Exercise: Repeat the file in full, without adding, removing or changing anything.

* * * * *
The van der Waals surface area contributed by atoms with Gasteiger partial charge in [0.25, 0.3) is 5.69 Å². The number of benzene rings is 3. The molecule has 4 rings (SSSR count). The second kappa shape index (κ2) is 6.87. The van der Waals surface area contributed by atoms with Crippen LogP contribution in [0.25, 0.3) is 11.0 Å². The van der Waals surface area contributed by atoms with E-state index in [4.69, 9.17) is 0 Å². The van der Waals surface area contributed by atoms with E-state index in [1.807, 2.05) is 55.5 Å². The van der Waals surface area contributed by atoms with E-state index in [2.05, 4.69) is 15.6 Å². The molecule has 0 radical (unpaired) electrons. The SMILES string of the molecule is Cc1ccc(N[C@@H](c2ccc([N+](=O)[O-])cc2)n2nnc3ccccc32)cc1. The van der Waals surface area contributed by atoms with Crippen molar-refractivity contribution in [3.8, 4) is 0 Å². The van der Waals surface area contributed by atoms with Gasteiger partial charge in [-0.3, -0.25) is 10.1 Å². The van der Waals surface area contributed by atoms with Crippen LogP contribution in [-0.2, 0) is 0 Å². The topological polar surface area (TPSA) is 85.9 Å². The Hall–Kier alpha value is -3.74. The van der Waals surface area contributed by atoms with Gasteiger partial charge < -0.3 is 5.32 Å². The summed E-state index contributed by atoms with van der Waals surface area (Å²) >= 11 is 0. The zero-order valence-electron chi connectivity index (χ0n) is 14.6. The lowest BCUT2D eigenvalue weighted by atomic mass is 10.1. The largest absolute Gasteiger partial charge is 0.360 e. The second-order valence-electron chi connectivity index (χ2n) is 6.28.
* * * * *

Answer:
The van der Waals surface area contributed by atoms with Gasteiger partial charge in [0.25, 0.3) is 5.69 Å². The number of benzene rings is 3. The molecule has 4 rings (SSSR count). The second kappa shape index (κ2) is 6.87. The van der Waals surface area contributed by atoms with Crippen LogP contribution in [0.25, 0.3) is 11.0 Å². The van der Waals surface area contributed by atoms with E-state index in [4.69, 9.17) is 0 Å². The van der Waals surface area contributed by atoms with E-state index in [1.807, 2.05) is 55.5 Å². The van der Waals surface area contributed by atoms with E-state index in [2.05, 4.69) is 15.6 Å². The molecule has 0 radical (unpaired) electrons. The SMILES string of the molecule is Cc1ccc(N[C@@H](c2ccc([N+](=O)[O-])cc2)n2nnc3ccccc32)cc1. The van der Waals surface area contributed by atoms with Crippen molar-refractivity contribution in [3.8, 4) is 0 Å². The van der Waals surface area contributed by atoms with Gasteiger partial charge in [-0.3, -0.25) is 10.1 Å². The van der Waals surface area contributed by atoms with Crippen LogP contribution in [-0.2, 0) is 0 Å². The topological polar surface area (TPSA) is 85.9 Å². The Hall–Kier alpha value is -3.74. The van der Waals surface area contributed by atoms with Gasteiger partial charge < -0.3 is 5.32 Å². The summed E-state index contributed by atoms with van der Waals surface area (Å²) >= 11 is 0. The zero-order valence-electron chi connectivity index (χ0n) is 14.6. The lowest BCUT2D eigenvalue weighted by atomic mass is 10.1. The largest absolute Gasteiger partial charge is 0.360 e. The second-order valence-electron chi connectivity index (χ2n) is 6.28.